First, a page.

Ensuring trust in the exams that we proctor has always been our top priority. We understand the privacy questions and concerns that come with the use of data for online proctoring and exam monitoring, and we know how important it is to be clear about what we do with your data, and, more importantly, what we don’t do.
What We Do
- We use your name, email, photo ID, digital signature, and challenge questions to validate your identity before taking an exam.
- We use your name and email to make sure our support team provides effective support.
- We use your name and email to confirm that you are registered to take an exam as well as send you reminders about it.
- We use your timezone to show you the right exam schedule.
What We Don’t Do
- We do not sell, share, or market your data to third-parties.
- We do not analyze your data to infer more information about you.
- We do not store your data past the length of our contract with your institution/organization.
- We do not use your information to sell or market to you.
Online proctoring requires authentication of the test-taker and a comprehensive review of the test environment. Authentication is typically confirmed by the presentation of an ID and limited personal information, such as challenge questions and a digital signature. The review of the test environment is typically accomplished by monitoring a test-taker’s desktop, microphone, and webcam.
We know that providing such sensitive information, even temporarily, demands a type of trust that must be earned. That’s why, along with being compliant with all industry standards, Examity meets all privacy requirements, so that we can provide you with the highest level of trust when working with us. That includes using SSAE-16 certified data centers, role-based authorization, PCI compliance, and more to keep your information safe.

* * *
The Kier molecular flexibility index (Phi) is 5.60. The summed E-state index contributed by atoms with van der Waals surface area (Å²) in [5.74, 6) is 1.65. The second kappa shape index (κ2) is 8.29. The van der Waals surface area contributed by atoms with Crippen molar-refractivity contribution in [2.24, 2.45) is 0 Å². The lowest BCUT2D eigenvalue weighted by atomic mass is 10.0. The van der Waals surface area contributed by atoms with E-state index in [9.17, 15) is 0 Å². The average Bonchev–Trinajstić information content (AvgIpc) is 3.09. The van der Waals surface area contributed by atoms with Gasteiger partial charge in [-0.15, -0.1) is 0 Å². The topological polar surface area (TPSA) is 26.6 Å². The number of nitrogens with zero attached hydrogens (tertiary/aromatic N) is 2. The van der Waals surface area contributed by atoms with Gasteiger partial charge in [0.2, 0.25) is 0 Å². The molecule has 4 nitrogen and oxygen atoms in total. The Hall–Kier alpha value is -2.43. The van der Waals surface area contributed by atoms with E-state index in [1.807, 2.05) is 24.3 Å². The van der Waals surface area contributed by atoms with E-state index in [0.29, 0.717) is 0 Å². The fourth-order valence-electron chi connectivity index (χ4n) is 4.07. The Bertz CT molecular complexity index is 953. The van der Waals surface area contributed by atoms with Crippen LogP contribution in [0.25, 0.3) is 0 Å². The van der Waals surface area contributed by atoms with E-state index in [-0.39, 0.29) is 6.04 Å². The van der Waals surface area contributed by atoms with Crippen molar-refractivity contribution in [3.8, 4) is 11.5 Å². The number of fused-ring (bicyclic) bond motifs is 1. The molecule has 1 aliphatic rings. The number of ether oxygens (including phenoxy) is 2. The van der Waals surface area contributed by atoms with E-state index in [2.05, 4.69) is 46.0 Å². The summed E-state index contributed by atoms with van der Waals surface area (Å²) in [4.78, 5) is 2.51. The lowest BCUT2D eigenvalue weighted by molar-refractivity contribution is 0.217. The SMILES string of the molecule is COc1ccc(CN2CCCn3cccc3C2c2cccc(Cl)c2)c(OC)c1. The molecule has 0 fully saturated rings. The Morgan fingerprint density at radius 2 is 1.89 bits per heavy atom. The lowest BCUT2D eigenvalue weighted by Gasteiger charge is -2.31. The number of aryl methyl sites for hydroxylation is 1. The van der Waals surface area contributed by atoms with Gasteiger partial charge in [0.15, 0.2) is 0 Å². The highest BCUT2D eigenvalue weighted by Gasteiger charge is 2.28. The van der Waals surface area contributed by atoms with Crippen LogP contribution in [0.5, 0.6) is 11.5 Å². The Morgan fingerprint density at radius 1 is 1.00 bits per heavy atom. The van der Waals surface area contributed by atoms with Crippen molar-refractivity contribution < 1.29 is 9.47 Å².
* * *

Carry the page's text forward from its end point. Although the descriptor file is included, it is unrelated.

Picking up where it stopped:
Examity complies with international privacy regulations and laws, including those listed below. That means that you can feel secure that our privacy and security practices meet the highest standards for online proctoring.
FERPA: Family Educational Rights and Privacy Act of 1974
FIPPA: Freedom of Information and Protection of Privacy Act
GDPR: The General Data Protection Regulation
COPPA: The Children’s Online Privacy Protection Act
HIPAA: The Health Insurance Portability and Accountability Act
Examity is also the first and only LTI 1.3 certified online proctoring provider, enabling us to provide a safer, more streamlined testing experience for hundreds of education institutions, employers, and certification providers around the world.
We are proud to announce that we have received SOC 2 Type II certification for Security, Availability, Processing Integrity, Confidentiality, and Privacy. This certification affirms Examity’s dedication to ensuring security and privacy for our partners and customers.
Frequently asked questions
Q: What data does Examity collect for proctoring?
Typically, and whenever possible, only essential, limited test-taker data and test data are collected to proctor your test. This may include:
- Data to authenticate you as the test-taker for an exam (such as your name, ID, digital signature, and responses to challenge questions)
- Data to process your payment for a proctoring session (such as a credit card or debit card number)